The two side chapels were designed by Fr. Cahill’s great friend and architect, Canon A. J. Scholes. The Lady Chapel, in particular, is one of the finest in the Diocese, with its Pugin altar and murals and ceiling panels, painted by Nathaniel Westlake R.A. depicting biblical and devotional scenes of the life of Jesus and His Mother, Mary.

Once again the stained glass around the church are among the finest in a Catholic church in the south. Near the church door, there is a rare example of lancet windows which depict the seven Sacraments of the church, which Fr. Cahill had commissioned in memory of his two brother priests, Thomas and Edward, who both died in Ryde.

In 1887 Fr. Cahill was created a Domestic Prelate and in 1892 a Protonotary Apostolic. In 1900 Fr. Cahill was ordained Titular Bishop of Thagara by Bishop Francis Bourne and translated to Portsmouth a few months later to succeed Bishop Vertue. To mark this occasion two of the eldest members of the parish, Lt. Col. Hamilton and Mrs Randolph, presented him with an Episcopal ring, gold cross and chain, a mitre and a Roman missal on behalf of the congregation of St. Mary’s. Such was his love of Ryde that he frequently returned to his “old parish”. The Island undoubtedly had a special place in his heart.

Canon Nicholas France, speaking at the 125th anniversary of the Diocese describes Bishop Cahill as “a man of intense energy and vision, achieving much as Bishop of Portsmouth in strengthening the foundations of the diocese”. In his ten years at Portsmouth he built 13 churches in the Diocese and saw the inauguration of Benedictine communities at Quarr, Farnborough and Douai. In fact he was particularly generous to the abbot and community from Douai in France who were expelled in 1903 under the anti clerical laws and offered them some old school buildings at Woolhampton, near Reading. The Holy See decreed that the historic name “Douai Abbey” should be retained. Within ten years a new monastery, school block and church had been built. He welcomed many religious communities expelled from France and Ryde, particularly, was enriched by the community of monks from Solesmes at Quarr Abbey, not forgetting the exiled Benedictine nuns at St Cecilia’s Abbey. The Solesmes monks went to their (temporary) abbey at Appledurcombe in the south of the Island and it was here that he blessed the Holy Oils each year instead of the cathedral at the invitation of his great friend, the Abbot, Dom Paul Delatte. He was delighted when the community purchased the Abbey ruins at Quarr in 1907 as yet another religious community would reside in his beloved Ryde.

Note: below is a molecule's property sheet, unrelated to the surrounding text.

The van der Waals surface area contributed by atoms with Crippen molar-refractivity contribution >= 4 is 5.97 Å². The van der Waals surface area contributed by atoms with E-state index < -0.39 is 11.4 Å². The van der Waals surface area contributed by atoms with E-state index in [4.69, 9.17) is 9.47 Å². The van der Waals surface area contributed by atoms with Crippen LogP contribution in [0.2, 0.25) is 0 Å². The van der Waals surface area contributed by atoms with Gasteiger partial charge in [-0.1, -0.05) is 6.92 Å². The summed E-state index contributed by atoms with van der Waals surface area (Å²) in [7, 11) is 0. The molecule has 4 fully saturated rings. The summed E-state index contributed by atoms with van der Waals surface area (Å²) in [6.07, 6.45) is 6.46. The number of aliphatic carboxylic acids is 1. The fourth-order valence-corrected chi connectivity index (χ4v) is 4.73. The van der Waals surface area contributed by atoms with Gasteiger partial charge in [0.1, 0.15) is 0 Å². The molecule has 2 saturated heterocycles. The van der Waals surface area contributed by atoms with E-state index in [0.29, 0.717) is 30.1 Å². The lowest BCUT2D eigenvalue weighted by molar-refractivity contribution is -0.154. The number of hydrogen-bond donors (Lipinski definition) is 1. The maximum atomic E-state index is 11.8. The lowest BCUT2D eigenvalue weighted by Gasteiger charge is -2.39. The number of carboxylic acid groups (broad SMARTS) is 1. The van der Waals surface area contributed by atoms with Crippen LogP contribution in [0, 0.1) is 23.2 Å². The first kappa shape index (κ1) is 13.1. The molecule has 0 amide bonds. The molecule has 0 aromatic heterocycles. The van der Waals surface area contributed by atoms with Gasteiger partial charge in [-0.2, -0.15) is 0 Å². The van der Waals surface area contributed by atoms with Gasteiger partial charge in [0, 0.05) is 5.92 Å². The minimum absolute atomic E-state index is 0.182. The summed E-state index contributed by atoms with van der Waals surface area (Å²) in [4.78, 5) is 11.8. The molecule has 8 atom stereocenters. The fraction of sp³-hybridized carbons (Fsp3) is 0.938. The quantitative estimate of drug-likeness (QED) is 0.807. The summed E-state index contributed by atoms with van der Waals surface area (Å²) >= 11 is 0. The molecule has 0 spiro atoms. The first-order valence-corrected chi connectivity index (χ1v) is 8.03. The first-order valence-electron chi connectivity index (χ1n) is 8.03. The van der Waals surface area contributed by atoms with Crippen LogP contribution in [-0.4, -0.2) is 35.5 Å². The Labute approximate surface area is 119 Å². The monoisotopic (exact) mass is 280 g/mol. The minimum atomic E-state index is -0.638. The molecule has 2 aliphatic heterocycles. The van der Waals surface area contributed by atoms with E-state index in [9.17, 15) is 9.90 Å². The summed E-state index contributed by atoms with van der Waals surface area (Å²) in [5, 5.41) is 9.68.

It is worth mentioning that such was his love and admiration of the religious life and his hope for monastic life to return to Quarr, that in the 1880s he started the Quarr Summer walks, when he would lead parishioners on a walk through the woods to the Cistercian monastic ruins. Here is a wonderful example of answered prayer. En route they would pray the rosary and ask for Our Lady’s intercession for the return of monasticism to Quarr. They could surely not have realised that their prayer would be answered within thirty years with the Benedictine settling on the adjacent site. (The Island Catholic History Society continue to organise an annual walk to Quarr).

The monks of Quarr, expert in Gregorian chant, influenced Bishop Cahill in his love of liturgy and led him to carry out with such liturgical and correct detail the completion of St John’s Cathedral. He was considered to be ahead of the times in this regard to liturgical development, especially when in 1906 he had the high altar in the cathedral moved forward (westwards) so that the faithful had a better view of the Mass from all parts of the building.

Although Bishop of Portsmouth, it was in Ryde where he spent 37 years of his priesthood that he was buried in the local cemetery between his two brother-priests when he died on 2nd Aug. 1910; his coffin having been brought back to the Island by special paddle steamer after his funeral at Portsmouth, accompanied by the clergy and cathedral choir who sang psalms and litanies on the journey to Ryde. The people of Ryde lined the streets in their hundreds as the coffin was carried up Union Street and the High Street. The mournful toll of the bell rang from the church as the funeral courtege passed his beloved St. Mary’s. This was the largest Catholic procession to be witnessed on the Island. Many people followed the courtege on foot into Hill St and to the cemetery in West St. Most of the shops en route closed while the courtege passed by; a remarkable sign of respect for a Roman priest in Edwardian England. The clergy chanted the “De Profundis” and the “Miserere” at the committal proceedings, as the coffin was lowered into the grave.

There is a large brass plaque in his memory on the west wall of Portsmouth Cathedral. His coat of arms can be seen painted on to the north wall of the sanctuary in St. Mary’s. He was succeeded, as he wished, by his auxillary Mgr. William Timothy Cotter who had previously succeeded him as both curate and Rector at Ryde.

To mark the centenary of Bishop Cahill’s death on 2nd August, 2010, a Sung Requiem Mass (Extraordinary Form) was offered at St. Mary’s by Fr. Simon Leworthy FSSP. In the sermon, Fr. Anthony Glaysher reminded the congregation that “as we look around our beautiful church, we can see that we are the recipients of the work and the dedication of Bishop Cahill. We owe him much gratitude.”

On 11th September Bishop Crispian Hollis came to St. Mary’s to offer Mass for one of his predecessors. Whilst paying tribute to the achievements of Bishop Cahill, he reminded the congregation that:- “the Church has changed since Bishop Cahill’s day. Bishops are now far more approachable and can be seen more readily among their people”. The bishop led the procession to the grave of Bishop Cahill in Ryde cemetery to lay a wreathe and to lead prayers, in the presence of the Town Crier and the Lord Lieutenant of the Island.